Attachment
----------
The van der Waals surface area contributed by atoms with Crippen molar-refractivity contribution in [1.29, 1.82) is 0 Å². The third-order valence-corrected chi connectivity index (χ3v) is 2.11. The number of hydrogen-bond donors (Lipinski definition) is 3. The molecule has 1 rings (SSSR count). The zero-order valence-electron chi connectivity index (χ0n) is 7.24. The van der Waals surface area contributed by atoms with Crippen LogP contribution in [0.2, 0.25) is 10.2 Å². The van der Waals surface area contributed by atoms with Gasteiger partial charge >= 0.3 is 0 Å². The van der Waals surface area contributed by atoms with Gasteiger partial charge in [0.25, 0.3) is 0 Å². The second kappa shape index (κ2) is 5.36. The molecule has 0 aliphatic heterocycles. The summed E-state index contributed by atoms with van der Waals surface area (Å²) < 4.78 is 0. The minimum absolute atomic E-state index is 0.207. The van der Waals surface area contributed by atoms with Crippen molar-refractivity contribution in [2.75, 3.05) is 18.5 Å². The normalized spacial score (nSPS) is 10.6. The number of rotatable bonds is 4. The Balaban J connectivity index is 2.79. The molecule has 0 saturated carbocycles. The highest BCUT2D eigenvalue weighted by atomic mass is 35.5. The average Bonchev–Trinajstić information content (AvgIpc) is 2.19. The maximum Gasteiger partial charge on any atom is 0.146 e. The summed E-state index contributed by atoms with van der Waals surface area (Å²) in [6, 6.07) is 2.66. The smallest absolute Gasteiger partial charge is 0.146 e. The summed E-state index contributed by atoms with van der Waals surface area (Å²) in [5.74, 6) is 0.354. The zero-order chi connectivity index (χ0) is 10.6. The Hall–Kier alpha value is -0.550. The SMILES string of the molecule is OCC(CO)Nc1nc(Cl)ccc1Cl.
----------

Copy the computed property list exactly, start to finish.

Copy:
The van der Waals surface area contributed by atoms with Crippen molar-refractivity contribution in [1.29, 1.82) is 0 Å². The third-order valence-corrected chi connectivity index (χ3v) is 2.11. The number of hydrogen-bond donors (Lipinski definition) is 3. The molecule has 1 rings (SSSR count). The zero-order valence-electron chi connectivity index (χ0n) is 7.24. The van der Waals surface area contributed by atoms with Crippen LogP contribution in [0.2, 0.25) is 10.2 Å². The van der Waals surface area contributed by atoms with Gasteiger partial charge >= 0.3 is 0 Å². The van der Waals surface area contributed by atoms with Gasteiger partial charge in [0.25, 0.3) is 0 Å². The second kappa shape index (κ2) is 5.36. The molecule has 0 aliphatic heterocycles. The summed E-state index contributed by atoms with van der Waals surface area (Å²) < 4.78 is 0. The minimum absolute atomic E-state index is 0.207. The van der Waals surface area contributed by atoms with Crippen molar-refractivity contribution in [2.75, 3.05) is 18.5 Å². The normalized spacial score (nSPS) is 10.6. The number of rotatable bonds is 4. The Balaban J connectivity index is 2.79. The molecule has 0 saturated carbocycles. The highest BCUT2D eigenvalue weighted by atomic mass is 35.5. The average Bonchev–Trinajstić information content (AvgIpc) is 2.19. The maximum Gasteiger partial charge on any atom is 0.146 e. The summed E-state index contributed by atoms with van der Waals surface area (Å²) in [6, 6.07) is 2.66. The smallest absolute Gasteiger partial charge is 0.146 e. The summed E-state index contributed by atoms with van der Waals surface area (Å²) in [5.74, 6) is 0.354. The zero-order chi connectivity index (χ0) is 10.6. The Hall–Kier alpha value is -0.550. The SMILES string of the molecule is OCC(CO)Nc1nc(Cl)ccc1Cl.